UNCTAD’s global trade update shows positive signs despite challenges

UNCTAD’s global trade update shows positive signs despite challenges

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UNCTAD’s global trade update shows positive signs despite challenges
Image by postcardtrip from Pixabay
  • Global trade seen to rebound this year after several quarters of decline
  • Initial figures point to $1 trillion decline in global trade in 2023 due to subdued demand and weaker trade
  • Trade in services was a bright spot last year showing resilience despite challenging conditions

International trade is expected to rebound this year after several quarters of decline experienced in the immediate past.

So says the newest Global Trade Update from the United Nations Conference on Trade and Development (UNCTAD).

After a record high in global trade in 2022 totaling $32 trillion, there was a 3% contraction in 2023 of about $1 trillion.

Despite the decline, the services sector proved to be a bright spot at %500 billion, or an 8% hike from the previous year. Trade in goods, meanwhile, saw a $1.3 trillion declines, or 5%, compared to the previous year.

The last quarter of 2023 was a turning point, with merchandise and services trade stabilizing quarter-over-quarter, according to the UNCTAD report.

Developing nations from South Asia, East Asia, and Africa experienced growth in trade for the period.

Of the major economies, the Russian Federation showed notable volatility in trade last year, while China and India both experienced growth of 5% in imports for the former and exports for the latter.

Geopolitical tensions were a factor in global trade with the Russian Federation cutting its dependence on the European Union, while increasing its dependence on China. Trade between the US and China also continued to drop last year.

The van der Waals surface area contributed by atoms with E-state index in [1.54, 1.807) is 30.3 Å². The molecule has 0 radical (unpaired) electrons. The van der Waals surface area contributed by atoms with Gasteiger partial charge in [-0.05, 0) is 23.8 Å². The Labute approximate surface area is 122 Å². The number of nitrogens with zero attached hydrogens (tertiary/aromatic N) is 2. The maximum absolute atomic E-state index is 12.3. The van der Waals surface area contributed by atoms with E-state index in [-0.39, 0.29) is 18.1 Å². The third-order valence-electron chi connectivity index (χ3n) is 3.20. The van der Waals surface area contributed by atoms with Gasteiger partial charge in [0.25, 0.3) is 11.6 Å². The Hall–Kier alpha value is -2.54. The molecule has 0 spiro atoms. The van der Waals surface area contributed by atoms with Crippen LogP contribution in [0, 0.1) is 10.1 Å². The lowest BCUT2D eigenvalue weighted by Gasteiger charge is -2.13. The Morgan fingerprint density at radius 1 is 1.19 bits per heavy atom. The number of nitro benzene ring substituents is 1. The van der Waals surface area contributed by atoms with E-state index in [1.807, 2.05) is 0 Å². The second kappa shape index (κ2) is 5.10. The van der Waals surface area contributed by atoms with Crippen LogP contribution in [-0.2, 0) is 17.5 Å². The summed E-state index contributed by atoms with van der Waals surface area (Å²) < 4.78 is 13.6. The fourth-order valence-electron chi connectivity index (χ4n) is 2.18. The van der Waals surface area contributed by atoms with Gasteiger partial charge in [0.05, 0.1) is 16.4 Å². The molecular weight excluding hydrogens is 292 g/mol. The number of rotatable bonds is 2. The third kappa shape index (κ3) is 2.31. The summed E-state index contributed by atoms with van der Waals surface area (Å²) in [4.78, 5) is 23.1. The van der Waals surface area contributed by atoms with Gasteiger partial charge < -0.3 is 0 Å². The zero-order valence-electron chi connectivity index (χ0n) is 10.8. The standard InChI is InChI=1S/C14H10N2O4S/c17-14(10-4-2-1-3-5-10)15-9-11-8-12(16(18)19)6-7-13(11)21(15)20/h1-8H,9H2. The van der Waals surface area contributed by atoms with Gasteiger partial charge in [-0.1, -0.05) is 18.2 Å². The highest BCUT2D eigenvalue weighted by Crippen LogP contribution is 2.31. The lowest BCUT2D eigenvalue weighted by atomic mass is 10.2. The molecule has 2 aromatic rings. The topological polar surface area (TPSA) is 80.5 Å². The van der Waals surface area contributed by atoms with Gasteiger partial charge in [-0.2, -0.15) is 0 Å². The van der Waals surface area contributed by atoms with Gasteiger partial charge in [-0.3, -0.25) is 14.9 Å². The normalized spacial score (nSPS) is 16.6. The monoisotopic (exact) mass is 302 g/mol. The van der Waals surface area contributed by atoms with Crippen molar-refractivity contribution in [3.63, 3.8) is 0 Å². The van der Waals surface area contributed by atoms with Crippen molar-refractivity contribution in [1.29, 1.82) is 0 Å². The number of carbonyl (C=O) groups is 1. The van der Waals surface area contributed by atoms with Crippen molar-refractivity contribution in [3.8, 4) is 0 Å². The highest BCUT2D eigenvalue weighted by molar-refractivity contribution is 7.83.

UNCTAD said that at the sectoral level, “most industries experienced declines in trade value, with exceptions such as pharmaceuticals, transportation equipment, and motor vehicles.”

On the opposite end, sectors like apparel, chemicals and textiles experienced notable declines last year.

“However,” said the Global Trade Update, “most sectors rebounded in the fourth quarter of 2023, except for apparel, where trade further contracted.”

In the services sector, tourism and travel-related services had the strongest rebound, rising by close to 40% in 2023.

Initial data for the first quarter of this year points to a continued recovery in global trade.

On the other hand, geopolitical tensions and supply chain disruptions remain as pivotal factor “influencing bilateral trade trends and require ongoing scrutiny.”

Disruptions in shipping routes caused by security issues in the Red Sea and Suez Canal, coupled with adverse climate effects on the Panama Canal’s water levels could conceivably escalate shipping costs, extend voyage times, and drastically alter supply chains.

READ: Disruptions in global shipping signal unprecedented challenges to world trade-UNCTAD

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